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Burgess' life in a well drawn picture of British schooling and politics during the first half of the 20th century. Very enjoyable taste of another place and time. History the way I like it.
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This is a very interesting because it shows that the conclusions of Alan Turing's personal story (Imitation Game) was a big lie. The star of this book is a basically an upper class, aristocratic pedophile. The guy was openly a communist and openly gay. If Burgess could make passes on men, expense his prostitutes in Turkey, and openly cavort with male prostitutes, then Turing's little crush on a particular dude was probably not a big deal.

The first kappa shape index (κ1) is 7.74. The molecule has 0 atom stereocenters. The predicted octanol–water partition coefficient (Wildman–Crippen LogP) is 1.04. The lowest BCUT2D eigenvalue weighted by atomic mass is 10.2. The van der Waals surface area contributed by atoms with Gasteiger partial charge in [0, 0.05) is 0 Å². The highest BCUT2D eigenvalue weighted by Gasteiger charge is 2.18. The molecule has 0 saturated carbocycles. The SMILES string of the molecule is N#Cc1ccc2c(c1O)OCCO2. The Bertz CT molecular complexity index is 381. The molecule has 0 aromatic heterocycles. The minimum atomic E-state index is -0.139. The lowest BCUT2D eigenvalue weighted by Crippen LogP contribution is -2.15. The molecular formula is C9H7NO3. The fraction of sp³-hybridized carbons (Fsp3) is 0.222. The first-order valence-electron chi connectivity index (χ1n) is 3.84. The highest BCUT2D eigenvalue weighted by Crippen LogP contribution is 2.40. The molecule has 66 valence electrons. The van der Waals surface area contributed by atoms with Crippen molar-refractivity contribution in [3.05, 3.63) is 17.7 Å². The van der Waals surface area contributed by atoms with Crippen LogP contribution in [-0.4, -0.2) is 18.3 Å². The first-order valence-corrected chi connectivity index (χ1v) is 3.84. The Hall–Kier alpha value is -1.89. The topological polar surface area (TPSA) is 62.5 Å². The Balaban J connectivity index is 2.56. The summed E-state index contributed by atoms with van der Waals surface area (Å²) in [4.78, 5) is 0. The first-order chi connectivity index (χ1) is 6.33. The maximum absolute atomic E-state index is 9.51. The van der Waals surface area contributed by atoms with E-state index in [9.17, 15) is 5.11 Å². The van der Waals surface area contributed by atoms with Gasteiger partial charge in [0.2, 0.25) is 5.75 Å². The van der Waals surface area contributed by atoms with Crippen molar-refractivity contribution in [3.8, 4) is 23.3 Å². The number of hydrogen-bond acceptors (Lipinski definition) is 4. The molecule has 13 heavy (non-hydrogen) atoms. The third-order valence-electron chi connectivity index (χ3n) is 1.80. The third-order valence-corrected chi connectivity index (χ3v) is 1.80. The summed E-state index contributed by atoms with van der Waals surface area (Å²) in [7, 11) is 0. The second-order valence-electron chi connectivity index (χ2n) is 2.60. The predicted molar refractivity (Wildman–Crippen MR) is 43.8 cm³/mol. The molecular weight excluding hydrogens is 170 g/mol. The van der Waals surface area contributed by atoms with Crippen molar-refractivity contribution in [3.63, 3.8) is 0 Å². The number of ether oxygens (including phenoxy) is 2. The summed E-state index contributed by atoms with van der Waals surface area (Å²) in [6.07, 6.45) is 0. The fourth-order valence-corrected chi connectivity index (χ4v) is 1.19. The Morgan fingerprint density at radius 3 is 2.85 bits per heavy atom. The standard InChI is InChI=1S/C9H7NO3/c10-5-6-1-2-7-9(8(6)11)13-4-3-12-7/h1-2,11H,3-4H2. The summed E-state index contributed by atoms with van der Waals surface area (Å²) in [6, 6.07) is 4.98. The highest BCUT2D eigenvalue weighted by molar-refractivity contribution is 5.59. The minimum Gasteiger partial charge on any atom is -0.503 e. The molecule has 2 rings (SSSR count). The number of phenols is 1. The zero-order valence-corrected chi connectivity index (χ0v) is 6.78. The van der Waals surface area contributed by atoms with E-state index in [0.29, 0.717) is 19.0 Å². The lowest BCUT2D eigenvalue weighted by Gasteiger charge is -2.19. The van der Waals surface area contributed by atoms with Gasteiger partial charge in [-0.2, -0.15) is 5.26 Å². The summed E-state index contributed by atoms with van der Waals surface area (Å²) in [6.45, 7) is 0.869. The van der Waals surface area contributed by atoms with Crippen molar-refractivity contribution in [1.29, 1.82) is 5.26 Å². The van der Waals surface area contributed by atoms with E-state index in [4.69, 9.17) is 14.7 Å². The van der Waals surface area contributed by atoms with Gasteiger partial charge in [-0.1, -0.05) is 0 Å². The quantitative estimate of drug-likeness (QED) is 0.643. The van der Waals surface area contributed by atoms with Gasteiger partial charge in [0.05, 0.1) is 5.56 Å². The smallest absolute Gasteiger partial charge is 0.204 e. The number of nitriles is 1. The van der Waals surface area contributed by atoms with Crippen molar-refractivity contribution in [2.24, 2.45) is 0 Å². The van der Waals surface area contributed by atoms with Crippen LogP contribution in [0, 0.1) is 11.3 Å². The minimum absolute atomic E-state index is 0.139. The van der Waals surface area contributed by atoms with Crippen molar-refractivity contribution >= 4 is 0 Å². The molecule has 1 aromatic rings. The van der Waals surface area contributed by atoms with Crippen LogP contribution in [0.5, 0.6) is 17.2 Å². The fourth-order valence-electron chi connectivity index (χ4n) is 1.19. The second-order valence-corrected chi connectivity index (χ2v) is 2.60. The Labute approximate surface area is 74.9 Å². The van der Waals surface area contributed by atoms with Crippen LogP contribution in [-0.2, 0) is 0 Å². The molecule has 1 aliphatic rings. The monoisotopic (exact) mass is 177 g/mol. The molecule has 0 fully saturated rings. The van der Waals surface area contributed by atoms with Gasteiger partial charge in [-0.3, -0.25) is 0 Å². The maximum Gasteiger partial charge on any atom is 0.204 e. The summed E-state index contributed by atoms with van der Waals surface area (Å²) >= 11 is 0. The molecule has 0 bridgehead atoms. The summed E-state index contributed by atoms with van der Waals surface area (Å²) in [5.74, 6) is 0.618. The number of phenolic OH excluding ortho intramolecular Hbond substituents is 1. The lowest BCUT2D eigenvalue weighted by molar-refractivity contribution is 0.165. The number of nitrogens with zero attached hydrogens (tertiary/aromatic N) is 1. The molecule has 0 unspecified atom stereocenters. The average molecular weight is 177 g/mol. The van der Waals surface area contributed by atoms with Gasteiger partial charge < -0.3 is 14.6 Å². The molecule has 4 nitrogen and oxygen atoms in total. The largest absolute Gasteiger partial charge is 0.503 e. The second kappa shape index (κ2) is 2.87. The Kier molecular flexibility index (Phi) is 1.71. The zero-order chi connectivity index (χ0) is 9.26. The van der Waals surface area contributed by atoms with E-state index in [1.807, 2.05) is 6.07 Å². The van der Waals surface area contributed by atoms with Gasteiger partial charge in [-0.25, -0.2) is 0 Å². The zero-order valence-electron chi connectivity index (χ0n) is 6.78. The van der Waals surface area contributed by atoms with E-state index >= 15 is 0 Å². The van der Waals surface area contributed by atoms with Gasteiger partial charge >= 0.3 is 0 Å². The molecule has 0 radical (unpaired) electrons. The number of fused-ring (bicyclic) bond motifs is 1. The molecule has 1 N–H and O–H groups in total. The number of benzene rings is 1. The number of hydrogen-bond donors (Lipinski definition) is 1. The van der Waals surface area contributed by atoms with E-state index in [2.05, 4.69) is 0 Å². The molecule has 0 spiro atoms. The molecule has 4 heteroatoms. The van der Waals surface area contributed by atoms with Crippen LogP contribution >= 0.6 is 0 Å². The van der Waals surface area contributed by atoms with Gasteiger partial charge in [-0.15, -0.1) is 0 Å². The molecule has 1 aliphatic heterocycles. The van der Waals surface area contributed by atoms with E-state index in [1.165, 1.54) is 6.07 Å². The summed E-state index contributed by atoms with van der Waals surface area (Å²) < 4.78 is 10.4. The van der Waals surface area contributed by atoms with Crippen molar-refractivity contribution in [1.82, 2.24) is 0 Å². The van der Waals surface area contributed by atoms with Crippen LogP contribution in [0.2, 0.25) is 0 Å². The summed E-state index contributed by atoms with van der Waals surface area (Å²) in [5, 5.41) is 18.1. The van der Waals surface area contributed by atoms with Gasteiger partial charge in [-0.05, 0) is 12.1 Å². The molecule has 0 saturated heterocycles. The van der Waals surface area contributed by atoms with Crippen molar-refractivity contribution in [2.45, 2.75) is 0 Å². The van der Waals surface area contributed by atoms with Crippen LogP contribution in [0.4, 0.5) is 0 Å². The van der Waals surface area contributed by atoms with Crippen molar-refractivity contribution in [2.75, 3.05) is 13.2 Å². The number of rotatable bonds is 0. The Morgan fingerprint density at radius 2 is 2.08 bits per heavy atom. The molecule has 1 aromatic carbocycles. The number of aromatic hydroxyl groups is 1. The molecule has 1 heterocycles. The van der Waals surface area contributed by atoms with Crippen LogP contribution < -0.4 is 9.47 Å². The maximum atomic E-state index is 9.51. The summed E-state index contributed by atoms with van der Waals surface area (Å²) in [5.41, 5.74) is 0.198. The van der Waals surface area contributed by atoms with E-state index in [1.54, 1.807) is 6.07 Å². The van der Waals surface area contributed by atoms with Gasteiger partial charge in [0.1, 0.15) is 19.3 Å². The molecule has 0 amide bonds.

Burgess basically flaunts his left wing politics in front of MI5 and MI6 people for years, then they are shocked when the dude is a spy and ineffective in his nominal job.
Why this book is worth reading is that people need to understand how we all give a pass to rich, upper-class "elites", even when they are disasters. Plus, we ignore talented people that don't have a personal background that we find non prestigious.
The Cambridge 6 basically sold out their country because people just assumed they could not be traitors.
2 of 3 people found this review helpful